It’s vital to put off-field issues aside and back Ipswich Town’s players until we’re safe

PUBLISHED: 06:00 30 March 2017 | UPDATED: 11:30 30 March 2017

Town fans cheer their side on Carrow Road last month.

Town fans cheer their side on Carrow Road last month.

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It’s been one of Ipswich Town’s worst seasons for 60 years, and relegation to League One remains a threat, writes editor-in-chief and life-long Ipswich fan Terry Hunt.

Jonas Knudsen gave fans something to celebrate at NorwichJonas Knudsen gave fans something to celebrate at Norwich

Supporters are unhappy with the style of play, a lack of investment, and season ticket prices going up. But, with two crucial home games looming, it’s more important than ever to get behind the team.

I know many people are justifiably unhappy with the situation at Portman Road. The football has been dull, the manager’s tactics, and comments, have distanced him from the fans, lots of supporters feel the owner doesn’t invest enough and, on top of it all, season ticket prices are going up.

In 50 seasons of supporting the team, I’ve never known more disenchantment among the fans. Let’s face it, we’re normally a pretty patient bunch!

But, despite all of the above, there has never been a time when it’s been more important for us, the blue and white army, to get behind the team. We have two huge home games coming up, against Birmingham and Wigan. Two wins, and relegation will no longer be a concern. Anything less than four points, though, and we’ll still be worrying.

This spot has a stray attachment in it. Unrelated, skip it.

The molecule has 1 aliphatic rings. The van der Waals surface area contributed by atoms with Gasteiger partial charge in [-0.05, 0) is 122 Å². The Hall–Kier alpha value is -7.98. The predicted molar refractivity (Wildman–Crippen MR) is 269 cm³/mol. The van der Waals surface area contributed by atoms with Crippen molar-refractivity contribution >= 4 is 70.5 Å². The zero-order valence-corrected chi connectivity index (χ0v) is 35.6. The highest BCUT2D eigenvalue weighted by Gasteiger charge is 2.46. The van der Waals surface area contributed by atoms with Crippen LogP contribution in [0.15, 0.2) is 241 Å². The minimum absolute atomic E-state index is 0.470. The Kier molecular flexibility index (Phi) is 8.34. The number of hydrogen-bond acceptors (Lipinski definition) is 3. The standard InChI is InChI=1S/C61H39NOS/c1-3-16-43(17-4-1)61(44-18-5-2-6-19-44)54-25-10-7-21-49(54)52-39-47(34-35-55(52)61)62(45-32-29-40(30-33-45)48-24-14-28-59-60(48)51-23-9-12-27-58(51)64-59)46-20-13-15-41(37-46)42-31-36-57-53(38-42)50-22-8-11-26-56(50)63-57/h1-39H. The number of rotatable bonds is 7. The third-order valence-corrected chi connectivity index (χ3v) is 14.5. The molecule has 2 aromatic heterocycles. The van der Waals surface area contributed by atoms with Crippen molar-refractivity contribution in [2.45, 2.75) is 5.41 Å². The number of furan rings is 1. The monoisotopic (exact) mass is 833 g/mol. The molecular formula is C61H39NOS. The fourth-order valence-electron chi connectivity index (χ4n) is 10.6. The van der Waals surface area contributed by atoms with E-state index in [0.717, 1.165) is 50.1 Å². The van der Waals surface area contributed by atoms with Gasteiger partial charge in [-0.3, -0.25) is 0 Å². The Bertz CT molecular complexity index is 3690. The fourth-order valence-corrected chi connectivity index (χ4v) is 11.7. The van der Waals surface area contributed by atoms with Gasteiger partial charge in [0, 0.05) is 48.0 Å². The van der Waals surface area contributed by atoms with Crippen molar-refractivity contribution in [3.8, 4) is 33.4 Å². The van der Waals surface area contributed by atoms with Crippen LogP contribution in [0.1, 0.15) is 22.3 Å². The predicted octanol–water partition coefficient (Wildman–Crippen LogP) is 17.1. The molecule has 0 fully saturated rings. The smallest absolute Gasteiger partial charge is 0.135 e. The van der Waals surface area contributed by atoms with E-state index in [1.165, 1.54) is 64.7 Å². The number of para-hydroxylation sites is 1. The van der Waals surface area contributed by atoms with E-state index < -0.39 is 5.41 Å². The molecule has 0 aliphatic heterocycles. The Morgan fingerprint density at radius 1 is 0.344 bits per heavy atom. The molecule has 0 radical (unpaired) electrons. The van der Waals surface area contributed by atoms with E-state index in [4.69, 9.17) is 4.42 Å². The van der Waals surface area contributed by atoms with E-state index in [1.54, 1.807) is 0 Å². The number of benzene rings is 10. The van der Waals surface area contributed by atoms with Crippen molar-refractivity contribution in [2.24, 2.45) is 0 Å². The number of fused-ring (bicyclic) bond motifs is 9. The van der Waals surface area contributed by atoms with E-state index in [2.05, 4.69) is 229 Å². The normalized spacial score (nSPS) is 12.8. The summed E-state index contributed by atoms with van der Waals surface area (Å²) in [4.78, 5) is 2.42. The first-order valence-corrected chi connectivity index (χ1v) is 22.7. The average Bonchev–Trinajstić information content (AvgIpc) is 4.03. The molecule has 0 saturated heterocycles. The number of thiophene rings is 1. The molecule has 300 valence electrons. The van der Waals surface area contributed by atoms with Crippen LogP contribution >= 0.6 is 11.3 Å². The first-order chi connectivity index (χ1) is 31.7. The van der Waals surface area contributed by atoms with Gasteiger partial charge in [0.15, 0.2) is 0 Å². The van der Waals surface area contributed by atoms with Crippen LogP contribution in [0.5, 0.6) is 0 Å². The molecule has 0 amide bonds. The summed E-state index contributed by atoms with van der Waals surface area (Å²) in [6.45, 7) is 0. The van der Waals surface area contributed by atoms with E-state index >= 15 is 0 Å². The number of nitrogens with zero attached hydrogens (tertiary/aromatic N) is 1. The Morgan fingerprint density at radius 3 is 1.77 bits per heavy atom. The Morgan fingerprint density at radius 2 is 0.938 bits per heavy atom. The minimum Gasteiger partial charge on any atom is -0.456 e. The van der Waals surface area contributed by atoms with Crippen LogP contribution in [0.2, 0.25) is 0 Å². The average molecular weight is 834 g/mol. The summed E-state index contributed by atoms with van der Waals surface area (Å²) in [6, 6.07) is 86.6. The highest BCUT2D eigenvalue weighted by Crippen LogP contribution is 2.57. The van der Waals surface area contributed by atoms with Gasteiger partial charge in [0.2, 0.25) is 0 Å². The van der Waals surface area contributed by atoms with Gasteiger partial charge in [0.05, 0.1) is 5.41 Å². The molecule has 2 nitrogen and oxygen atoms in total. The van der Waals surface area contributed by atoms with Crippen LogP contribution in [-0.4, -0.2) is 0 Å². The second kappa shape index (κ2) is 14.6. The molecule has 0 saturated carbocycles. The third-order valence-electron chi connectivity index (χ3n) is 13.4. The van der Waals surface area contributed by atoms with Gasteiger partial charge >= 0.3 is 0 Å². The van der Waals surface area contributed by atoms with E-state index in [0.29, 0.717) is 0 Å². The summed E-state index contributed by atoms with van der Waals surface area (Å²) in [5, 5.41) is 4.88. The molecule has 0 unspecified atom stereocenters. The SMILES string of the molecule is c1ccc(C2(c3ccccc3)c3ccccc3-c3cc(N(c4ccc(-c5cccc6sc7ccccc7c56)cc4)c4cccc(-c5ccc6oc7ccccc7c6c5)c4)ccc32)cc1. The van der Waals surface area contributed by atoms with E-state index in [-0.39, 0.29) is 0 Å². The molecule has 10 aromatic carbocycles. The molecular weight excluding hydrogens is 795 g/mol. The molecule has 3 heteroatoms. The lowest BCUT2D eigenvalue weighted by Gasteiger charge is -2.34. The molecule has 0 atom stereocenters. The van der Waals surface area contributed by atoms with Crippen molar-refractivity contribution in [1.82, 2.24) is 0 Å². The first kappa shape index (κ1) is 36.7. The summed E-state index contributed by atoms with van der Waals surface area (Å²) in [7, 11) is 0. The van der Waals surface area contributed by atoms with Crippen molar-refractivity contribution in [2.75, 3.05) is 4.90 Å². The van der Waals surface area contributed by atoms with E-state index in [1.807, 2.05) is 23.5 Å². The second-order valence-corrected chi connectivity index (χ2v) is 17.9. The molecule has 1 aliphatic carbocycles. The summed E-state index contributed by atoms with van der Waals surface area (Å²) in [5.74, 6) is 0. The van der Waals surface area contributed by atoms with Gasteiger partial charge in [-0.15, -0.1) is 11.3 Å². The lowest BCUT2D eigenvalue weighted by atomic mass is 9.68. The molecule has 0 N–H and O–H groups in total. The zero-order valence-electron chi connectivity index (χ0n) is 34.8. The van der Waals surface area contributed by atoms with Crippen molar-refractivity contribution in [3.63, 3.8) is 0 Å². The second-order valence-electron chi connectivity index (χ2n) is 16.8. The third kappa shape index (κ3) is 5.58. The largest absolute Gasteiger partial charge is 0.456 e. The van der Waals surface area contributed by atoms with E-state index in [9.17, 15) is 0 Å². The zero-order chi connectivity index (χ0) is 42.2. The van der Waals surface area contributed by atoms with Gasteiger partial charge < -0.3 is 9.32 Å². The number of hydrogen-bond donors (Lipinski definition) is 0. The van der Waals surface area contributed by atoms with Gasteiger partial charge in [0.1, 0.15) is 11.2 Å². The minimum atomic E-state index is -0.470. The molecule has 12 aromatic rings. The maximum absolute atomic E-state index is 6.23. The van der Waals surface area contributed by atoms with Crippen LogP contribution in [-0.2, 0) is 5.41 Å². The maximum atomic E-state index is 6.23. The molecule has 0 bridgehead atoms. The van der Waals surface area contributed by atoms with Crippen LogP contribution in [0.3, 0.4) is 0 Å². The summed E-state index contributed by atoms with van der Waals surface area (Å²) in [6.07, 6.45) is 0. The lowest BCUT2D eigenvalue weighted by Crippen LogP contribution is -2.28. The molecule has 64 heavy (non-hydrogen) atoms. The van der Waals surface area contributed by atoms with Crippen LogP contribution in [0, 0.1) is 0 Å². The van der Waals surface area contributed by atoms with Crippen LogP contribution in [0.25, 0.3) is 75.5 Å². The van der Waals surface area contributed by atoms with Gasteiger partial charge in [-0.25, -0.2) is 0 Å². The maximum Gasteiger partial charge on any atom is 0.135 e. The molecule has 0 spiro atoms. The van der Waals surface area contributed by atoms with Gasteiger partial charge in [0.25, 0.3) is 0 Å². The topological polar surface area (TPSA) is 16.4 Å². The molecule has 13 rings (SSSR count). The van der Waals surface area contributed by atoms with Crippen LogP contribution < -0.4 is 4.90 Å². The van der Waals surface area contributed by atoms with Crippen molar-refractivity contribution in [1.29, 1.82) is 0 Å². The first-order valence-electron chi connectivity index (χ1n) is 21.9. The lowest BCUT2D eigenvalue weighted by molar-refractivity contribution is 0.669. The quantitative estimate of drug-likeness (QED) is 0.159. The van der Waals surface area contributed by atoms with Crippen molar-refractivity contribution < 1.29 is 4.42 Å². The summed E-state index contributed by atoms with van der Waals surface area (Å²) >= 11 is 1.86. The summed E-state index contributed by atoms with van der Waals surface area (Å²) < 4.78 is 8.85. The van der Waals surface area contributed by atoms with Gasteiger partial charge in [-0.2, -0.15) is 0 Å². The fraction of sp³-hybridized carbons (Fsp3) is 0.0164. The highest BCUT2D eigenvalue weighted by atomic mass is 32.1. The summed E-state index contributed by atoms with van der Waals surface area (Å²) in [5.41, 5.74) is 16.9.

We arrive at these games in pretty poor form, short on confidence and with two key players – Tom Lawrence and David McGoldrick – likely to be missing through injury. With so many fans feeling disgruntled, there’s a danger of a perfect storm brewing.

If Saturday doesn’t go to plan, and especially if Birmingham go ahead, there’s a risk of the atmosphere turning poisonous, and that really is the last thing the players need.

Tom Lawrence will be missing against BlackburnTom Lawrence will be missing against Blackburn

That’s why it’s crucial all of us who really love our football club leave of our off-field issues at the turnstiles, and get behind the players.

If the team starts struggling or – heaven forbid – losing, then we need to cheer even louder. There is no point in turning on players.

Booing and jeering, or calling for the manager’s head, or for the owner to go, will achieve absolutely nothing. It can only have a negative impact.

Let’s be clear about this – relegation to League One would be a disaster. Don’t listen to those misguided people who try to tell you that it might be a blessing in disguise. Look at Norwich, and Southampton, they say.

I would counter that by using the examples of Sheffield United, now in their sixth season in the old third division. Even mighty Leeds spent three years down there.

How excited would you be by games against Rochdale, Bury, and Northampton? No disrespect to any of those clubs, but they have spent the vast majority of their time playing in the lower leagues.

Captain Luke Chambers always tries to get the fans fired upCaptain Luke Chambers always tries to get the fans fired up

Ipswich haven’t been in the third division since May 1957, when I was only a few weeks old. I’ve just celebrated my 60th birthday. Yes, it’s that long ago – way beyond the memories of the majority of supporters.

In League One, crowds would inevitably dwindle even further, TV cash would drop, and we would become a smaller club financially.

Whatever you think of club owner Marcus Evans’ investment policy now, the finances would certainly become even tighter if the unthinkable happened and we went down.

It’s crucial we win these next two games, and the fans can play a part in making that happen.

So, whatever you think of how our club is being run at the moment, whatever you think of Mick McCarthy’s tactics, and his often frankly daft utterances after games, whether you’re renewing your season ticket or not, please get along to Portman Road on Saturday afternoon and Tuesday evening, and cheer the boys on. If it starts going badly, then cheer even louder.

Let’s make sure we stay in the Championship, and then the inquests can start on what’s gone so badly wrong this season.

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